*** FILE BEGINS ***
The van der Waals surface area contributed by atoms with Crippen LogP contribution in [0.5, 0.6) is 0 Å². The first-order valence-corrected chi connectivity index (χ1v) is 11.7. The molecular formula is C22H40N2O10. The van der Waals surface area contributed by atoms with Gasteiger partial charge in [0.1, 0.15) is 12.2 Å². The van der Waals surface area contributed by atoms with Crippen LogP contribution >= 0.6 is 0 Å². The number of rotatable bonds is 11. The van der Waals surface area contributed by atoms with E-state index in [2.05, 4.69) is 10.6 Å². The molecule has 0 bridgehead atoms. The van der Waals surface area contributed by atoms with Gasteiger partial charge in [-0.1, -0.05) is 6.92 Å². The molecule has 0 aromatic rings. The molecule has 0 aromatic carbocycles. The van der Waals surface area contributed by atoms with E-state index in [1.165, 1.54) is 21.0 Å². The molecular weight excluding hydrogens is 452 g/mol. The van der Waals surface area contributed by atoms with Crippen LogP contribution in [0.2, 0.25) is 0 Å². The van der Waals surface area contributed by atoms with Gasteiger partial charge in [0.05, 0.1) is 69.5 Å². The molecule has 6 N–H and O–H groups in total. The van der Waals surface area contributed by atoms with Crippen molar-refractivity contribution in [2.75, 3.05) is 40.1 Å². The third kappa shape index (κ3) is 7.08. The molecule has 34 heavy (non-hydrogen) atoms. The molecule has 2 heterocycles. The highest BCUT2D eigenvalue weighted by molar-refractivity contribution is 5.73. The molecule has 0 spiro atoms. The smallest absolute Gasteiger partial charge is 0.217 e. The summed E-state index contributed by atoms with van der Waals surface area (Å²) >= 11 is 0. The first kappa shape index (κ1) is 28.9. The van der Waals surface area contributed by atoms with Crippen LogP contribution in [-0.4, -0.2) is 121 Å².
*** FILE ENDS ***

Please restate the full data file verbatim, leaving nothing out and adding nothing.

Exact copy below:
The van der Waals surface area contributed by atoms with Crippen LogP contribution in [0.5, 0.6) is 0 Å². The first-order valence-corrected chi connectivity index (χ1v) is 11.7. The molecular formula is C22H40N2O10. The van der Waals surface area contributed by atoms with Gasteiger partial charge in [0.1, 0.15) is 12.2 Å². The van der Waals surface area contributed by atoms with Crippen LogP contribution >= 0.6 is 0 Å². The number of rotatable bonds is 11. The van der Waals surface area contributed by atoms with E-state index in [2.05, 4.69) is 10.6 Å². The molecule has 0 bridgehead atoms. The van der Waals surface area contributed by atoms with Gasteiger partial charge in [-0.1, -0.05) is 6.92 Å². The molecule has 0 aromatic rings. The molecule has 0 aromatic carbocycles. The van der Waals surface area contributed by atoms with E-state index in [1.165, 1.54) is 21.0 Å². The molecular weight excluding hydrogens is 452 g/mol. The van der Waals surface area contributed by atoms with Crippen LogP contribution in [0.2, 0.25) is 0 Å². The van der Waals surface area contributed by atoms with Gasteiger partial charge in [0.05, 0.1) is 69.5 Å². The molecule has 6 N–H and O–H groups in total. The van der Waals surface area contributed by atoms with Crippen molar-refractivity contribution in [2.75, 3.05) is 40.1 Å². The third kappa shape index (κ3) is 7.08. The molecule has 34 heavy (non-hydrogen) atoms. The molecule has 2 heterocycles. The highest BCUT2D eigenvalue weighted by molar-refractivity contribution is 5.73. The molecule has 0 spiro atoms. The smallest absolute Gasteiger partial charge is 0.217 e. The summed E-state index contributed by atoms with van der Waals surface area (Å²) >= 11 is 0. The first kappa shape index (κ1) is 28.9. The van der Waals surface area contributed by atoms with Crippen LogP contribution in [-0.4, -0.2) is 121 Å².